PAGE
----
When you upload a photo with geographical data (i.e. from a mobile device) or manually geotag your photo, we collect the location of that photo. With your consent, we collect information about your location if you take a photo within the Flickr mobile application to add to your photo’s metadata.

Like other platforms, Flickr will automatically analyze your photos using its own artificial intelligence.

Flickr also stores and analyzes EXIF data in your pictures such as camera model, focal length, shutter speed, and more. Like Google, they also use image-recognition technology to automatically analyze and tag your photos. This helps in searching through your images, but it can feel a little Orwellian too.

Advertisers get a lot of data from Flickr, and there’s not much you can do to control it. Flickr suggests that you use on-device options such as “Limit Ad Tracking” features on your mobile phone, but that has nothing to do with the wealth of information the company is getting from your photos. Whether you like it or not, your images on Flickr are being used to help Flickr maintain and grow its business.

One interesting element of Flickr that most other platforms don’t have is the ability to change the license on your photos. While this won’t affect privacy or data security settings, it is a good way to help make sure others use your images in a way that you want.

Should you be worried?

Flickr has a better track record compared to Facebook, but just know that your photos will certainly be analyzed for advertising purposes.

Flickr is more widely used for artistic and creative photos as opposed to family, child, and friend photos.

6. Dropbox

As one of the pioneers in mass storage solutions for consumers, Dropbox has become a good option for photographers who want to store and even share their images. Their free option only gives you 2GB of storage, but that’s enough for hundreds or even thousands of photos, depending on the resolution and size. They make money from selling a service, not from advertising, and as a result, your images are about as close to secure and private as you will ever find.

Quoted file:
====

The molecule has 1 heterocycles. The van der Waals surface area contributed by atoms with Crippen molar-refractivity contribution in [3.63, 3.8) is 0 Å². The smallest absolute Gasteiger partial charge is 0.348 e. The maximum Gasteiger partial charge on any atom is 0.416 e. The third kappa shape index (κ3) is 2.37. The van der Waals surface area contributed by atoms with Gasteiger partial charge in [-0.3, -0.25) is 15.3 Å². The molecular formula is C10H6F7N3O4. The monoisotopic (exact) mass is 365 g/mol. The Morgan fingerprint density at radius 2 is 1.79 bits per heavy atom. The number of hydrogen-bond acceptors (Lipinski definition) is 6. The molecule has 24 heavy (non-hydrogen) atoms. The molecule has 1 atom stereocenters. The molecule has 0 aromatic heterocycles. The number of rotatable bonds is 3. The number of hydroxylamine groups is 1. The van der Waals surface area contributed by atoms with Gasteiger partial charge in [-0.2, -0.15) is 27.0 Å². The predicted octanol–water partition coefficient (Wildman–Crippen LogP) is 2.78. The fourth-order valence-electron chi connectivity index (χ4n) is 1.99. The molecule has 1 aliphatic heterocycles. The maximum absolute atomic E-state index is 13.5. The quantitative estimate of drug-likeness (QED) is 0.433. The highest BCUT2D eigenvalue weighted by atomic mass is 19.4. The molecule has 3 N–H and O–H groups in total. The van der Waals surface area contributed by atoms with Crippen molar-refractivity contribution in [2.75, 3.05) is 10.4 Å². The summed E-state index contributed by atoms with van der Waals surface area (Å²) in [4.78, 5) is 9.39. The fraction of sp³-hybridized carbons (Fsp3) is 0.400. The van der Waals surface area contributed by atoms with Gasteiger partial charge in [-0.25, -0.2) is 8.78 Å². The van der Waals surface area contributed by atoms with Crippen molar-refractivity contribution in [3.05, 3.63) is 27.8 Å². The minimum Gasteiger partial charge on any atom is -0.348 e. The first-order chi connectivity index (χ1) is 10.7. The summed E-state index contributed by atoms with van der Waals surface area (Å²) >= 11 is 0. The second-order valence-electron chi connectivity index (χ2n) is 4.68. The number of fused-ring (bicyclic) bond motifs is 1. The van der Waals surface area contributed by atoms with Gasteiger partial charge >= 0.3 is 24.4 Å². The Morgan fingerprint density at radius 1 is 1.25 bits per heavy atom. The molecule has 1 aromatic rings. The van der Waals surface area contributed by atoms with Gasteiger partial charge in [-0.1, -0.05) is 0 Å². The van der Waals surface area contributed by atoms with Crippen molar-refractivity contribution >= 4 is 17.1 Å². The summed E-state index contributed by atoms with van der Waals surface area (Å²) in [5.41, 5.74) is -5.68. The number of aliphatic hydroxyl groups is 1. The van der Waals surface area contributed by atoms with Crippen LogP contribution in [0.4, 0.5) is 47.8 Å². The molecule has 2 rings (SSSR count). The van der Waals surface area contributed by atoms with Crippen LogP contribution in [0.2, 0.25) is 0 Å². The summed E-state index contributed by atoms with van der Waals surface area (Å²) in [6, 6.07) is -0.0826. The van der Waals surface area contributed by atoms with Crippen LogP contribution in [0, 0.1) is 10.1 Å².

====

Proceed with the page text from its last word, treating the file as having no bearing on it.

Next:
Dropbox offers a range of benefits for privacy-focused photographers.

Their Privacy Policy states that Dropbox collects some basic information such as file size, time/date stamps, and device information but not much more. They don’t really care what files you store on Dropbox so long as they’re not illegal. (And like other services, they have to comply with court orders to hand over files when necessary.)

We collect and use the personal data described above in order to provide you with the Services in a reliable and secure manner. We also collect and use personal data for our legitimate business needs. To the extent we process your personal data for other purposes, we ask for your consent in advance or require that our partners obtain such consent.

We may share information as discussed below, but we won’t sell it to advertisers or other third parties. Dropbox uses certain trusted third parties (for example, providers of customer support and IT services) to help us provide, improve, protect, and promote our Services. These third parties will access your information only to perform tasks on our behalf in compliance with this Privacy Policy, and we’ll remain responsible for their handling of your information per our instructions.